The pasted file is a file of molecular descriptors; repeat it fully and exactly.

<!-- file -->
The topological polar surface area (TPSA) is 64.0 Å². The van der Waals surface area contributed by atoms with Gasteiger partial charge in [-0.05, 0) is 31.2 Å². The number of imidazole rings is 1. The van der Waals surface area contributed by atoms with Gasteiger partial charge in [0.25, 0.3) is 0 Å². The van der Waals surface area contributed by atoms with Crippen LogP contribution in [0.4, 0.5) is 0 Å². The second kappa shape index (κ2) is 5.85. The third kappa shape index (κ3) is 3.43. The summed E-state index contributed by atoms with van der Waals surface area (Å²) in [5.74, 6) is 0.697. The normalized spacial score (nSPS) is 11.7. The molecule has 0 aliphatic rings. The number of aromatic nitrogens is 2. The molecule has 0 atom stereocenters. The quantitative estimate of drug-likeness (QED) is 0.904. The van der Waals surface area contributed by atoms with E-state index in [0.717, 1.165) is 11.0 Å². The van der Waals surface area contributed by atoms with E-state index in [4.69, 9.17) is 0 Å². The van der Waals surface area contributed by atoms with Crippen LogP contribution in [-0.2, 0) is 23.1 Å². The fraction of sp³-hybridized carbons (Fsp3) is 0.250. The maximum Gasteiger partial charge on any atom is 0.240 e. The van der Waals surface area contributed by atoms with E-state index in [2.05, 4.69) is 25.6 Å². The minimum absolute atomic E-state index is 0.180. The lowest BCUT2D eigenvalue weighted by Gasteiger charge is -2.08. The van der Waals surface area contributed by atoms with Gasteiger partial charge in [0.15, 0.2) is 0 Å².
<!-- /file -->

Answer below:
The topological polar surface area (TPSA) is 64.0 Å². The van der Waals surface area contributed by atoms with Gasteiger partial charge in [-0.05, 0) is 31.2 Å². The number of imidazole rings is 1. The van der Waals surface area contributed by atoms with Gasteiger partial charge in [0.25, 0.3) is 0 Å². The van der Waals surface area contributed by atoms with Crippen LogP contribution in [0.4, 0.5) is 0 Å². The second kappa shape index (κ2) is 5.85. The third kappa shape index (κ3) is 3.43. The summed E-state index contributed by atoms with van der Waals surface area (Å²) in [5.74, 6) is 0.697. The normalized spacial score (nSPS) is 11.7. The molecule has 0 aliphatic rings. The number of aromatic nitrogens is 2. The molecule has 0 atom stereocenters. The quantitative estimate of drug-likeness (QED) is 0.904. The van der Waals surface area contributed by atoms with E-state index in [0.717, 1.165) is 11.0 Å². The van der Waals surface area contributed by atoms with E-state index in [4.69, 9.17) is 0 Å². The van der Waals surface area contributed by atoms with Crippen LogP contribution in [-0.2, 0) is 23.1 Å². The fraction of sp³-hybridized carbons (Fsp3) is 0.250. The maximum Gasteiger partial charge on any atom is 0.240 e. The van der Waals surface area contributed by atoms with E-state index in [2.05, 4.69) is 25.6 Å². The minimum absolute atomic E-state index is 0.180. The lowest BCUT2D eigenvalue weighted by Gasteiger charge is -2.08. The van der Waals surface area contributed by atoms with Gasteiger partial charge in [0.15, 0.2) is 0 Å².